Written by: Symi Dosanjh

The international legal response to the COVID-19 outbreak has involved the implementation of insolvency reforms. If a core business remains viable, insolvency law should act as a tool to protect companies experiencing an unexpected drop in revenue. The principal advantages of insolvency law firstly include providing systems to better facilitate the debt restructuring of economically viable firms. The Washington Post[1] recently highlighted that Chapter 11 previously gave airline companies space to negotiate reduction of debt burdens: American Airlines, Delta, Frontier, Northwest, United and US Airways all filed for bankruptcy between 2002 and 2011 and emerged intact. Furthermore, insolvency eases the ability of creditors to enforce claims and seize assets: which can reduce the going concern value of businesses that would otherwise have been viable. According to the Review of Finance[2], insolvency liquidations in the UK have diminished 20% to 40% of company proceeds for medium sized companies.

What can we learn from the current application of Chapter 11 in the USA?

Harvey Miller’s legacy working with General Motors set the trend of Chapter 11 being used for ‘363 Sales’ of substantial assets rather than traditional reorganisations in the USA.

There are both benefits and disadvantages of carrying out 363 Sales in the COVID environment. For purchasers 363 Sales provide flexibility to negotiate terms similar to private sales: allowing the disposition of assets free of encumbrances including environmental liabilities and risk of fraudulent transferral. Furthermore, purchasers enjoy increased legal protection associated with purchasing assets through bankruptcy auctions.  Similarly for the Debtor, Section 363 is more efficient as there is no process of approvals or voting, allowing for asset sale in return for quick cash through a competitive bidding process.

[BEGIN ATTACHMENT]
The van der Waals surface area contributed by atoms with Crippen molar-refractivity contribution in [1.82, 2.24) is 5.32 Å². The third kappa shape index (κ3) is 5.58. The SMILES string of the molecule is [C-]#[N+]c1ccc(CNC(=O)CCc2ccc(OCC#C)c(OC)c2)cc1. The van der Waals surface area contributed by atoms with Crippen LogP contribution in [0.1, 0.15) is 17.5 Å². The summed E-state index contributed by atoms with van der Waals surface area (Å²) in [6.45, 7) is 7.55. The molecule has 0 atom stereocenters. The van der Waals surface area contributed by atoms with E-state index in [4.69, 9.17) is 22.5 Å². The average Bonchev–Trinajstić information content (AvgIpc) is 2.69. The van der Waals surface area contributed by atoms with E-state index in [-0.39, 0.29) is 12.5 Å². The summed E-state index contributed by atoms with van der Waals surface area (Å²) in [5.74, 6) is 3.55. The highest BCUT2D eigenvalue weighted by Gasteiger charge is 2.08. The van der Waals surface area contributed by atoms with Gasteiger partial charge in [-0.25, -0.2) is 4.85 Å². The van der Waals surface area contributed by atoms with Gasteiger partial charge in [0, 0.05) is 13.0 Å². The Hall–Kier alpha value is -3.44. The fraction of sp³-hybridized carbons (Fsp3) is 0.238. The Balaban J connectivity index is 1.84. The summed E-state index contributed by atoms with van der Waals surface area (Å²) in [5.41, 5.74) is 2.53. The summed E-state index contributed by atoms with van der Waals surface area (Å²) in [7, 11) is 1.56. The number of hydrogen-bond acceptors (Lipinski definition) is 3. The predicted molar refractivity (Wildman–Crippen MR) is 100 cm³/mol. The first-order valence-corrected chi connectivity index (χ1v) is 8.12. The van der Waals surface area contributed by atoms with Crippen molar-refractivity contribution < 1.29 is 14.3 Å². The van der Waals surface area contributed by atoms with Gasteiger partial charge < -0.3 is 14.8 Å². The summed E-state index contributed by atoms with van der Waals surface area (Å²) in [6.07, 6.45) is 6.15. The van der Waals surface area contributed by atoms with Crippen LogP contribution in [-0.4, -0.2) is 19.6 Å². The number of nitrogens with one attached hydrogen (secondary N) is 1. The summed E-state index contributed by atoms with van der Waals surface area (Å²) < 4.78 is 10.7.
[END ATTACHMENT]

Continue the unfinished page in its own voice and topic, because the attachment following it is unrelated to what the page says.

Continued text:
However, the biggest issue in relation to 363 Sales is the position of unsecured creditors, particularly in the light of COVID, unsecured creditors are already struggling to cover their own costs. Lenders were always eager to push through 363 Sales as they entail the credit sale of assets prior to restoring organisational value, without sharing restored value with creditors. Therefore, the quick sale prevents unsecured creditors benefiting from full recovery through true reorganisation. Finally, although the 2008 General Motors Sale was groundbreaking, it is still unclear when the courts will approve Section 363 Sales in the first place.

How is the UK system more closely emulating the US system?

There have been recent reforms to UK insolvency law in 2018 and furthermore in the light of COVID, moving the UK system nearer to the US. Traditionally the UK system of insolvency has aimed to be creditor friendly as typically external administrators gain control of the business throughout the process, whereas the US system has been borrower friendly. Traditionally, Chapter 11 Cases involve the debtor remaining in possession and continuing to operate the business rather than an external administrator being appointed.